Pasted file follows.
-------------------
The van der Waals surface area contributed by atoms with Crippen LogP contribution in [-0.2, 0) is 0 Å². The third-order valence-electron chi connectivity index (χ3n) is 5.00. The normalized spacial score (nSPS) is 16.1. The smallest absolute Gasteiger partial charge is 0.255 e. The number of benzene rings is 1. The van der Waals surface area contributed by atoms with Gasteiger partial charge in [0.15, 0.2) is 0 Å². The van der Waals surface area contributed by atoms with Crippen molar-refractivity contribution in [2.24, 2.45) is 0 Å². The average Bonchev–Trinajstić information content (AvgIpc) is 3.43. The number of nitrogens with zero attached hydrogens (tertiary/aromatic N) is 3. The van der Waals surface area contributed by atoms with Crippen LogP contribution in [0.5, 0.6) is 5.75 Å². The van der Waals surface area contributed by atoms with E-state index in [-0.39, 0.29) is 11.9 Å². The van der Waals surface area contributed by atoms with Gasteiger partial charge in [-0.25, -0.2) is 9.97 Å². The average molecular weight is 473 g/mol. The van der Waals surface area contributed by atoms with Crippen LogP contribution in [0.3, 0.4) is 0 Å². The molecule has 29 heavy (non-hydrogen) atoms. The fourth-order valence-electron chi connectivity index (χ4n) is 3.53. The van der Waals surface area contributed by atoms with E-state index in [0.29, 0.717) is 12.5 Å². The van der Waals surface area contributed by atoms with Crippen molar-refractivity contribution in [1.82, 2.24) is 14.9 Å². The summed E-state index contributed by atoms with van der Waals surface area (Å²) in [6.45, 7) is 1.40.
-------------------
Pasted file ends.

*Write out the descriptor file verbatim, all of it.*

The van der Waals surface area contributed by atoms with Crippen LogP contribution in [-0.2, 0) is 0 Å². The third-order valence-electron chi connectivity index (χ3n) is 5.00. The normalized spacial score (nSPS) is 16.1. The smallest absolute Gasteiger partial charge is 0.255 e. The number of benzene rings is 1. The van der Waals surface area contributed by atoms with Gasteiger partial charge in [0.15, 0.2) is 0 Å². The van der Waals surface area contributed by atoms with Crippen molar-refractivity contribution in [2.24, 2.45) is 0 Å². The average Bonchev–Trinajstić information content (AvgIpc) is 3.43. The number of nitrogens with zero attached hydrogens (tertiary/aromatic N) is 3. The van der Waals surface area contributed by atoms with Crippen LogP contribution in [0.5, 0.6) is 5.75 Å². The van der Waals surface area contributed by atoms with E-state index in [-0.39, 0.29) is 11.9 Å². The van der Waals surface area contributed by atoms with Gasteiger partial charge in [-0.25, -0.2) is 9.97 Å². The average molecular weight is 473 g/mol. The van der Waals surface area contributed by atoms with Crippen LogP contribution in [0.3, 0.4) is 0 Å². The molecule has 29 heavy (non-hydrogen) atoms. The fourth-order valence-electron chi connectivity index (χ4n) is 3.53. The van der Waals surface area contributed by atoms with E-state index in [0.29, 0.717) is 12.5 Å². The van der Waals surface area contributed by atoms with Crippen molar-refractivity contribution in [1.82, 2.24) is 14.9 Å². The summed E-state index contributed by atoms with van der Waals surface area (Å²) in [6.45, 7) is 1.40.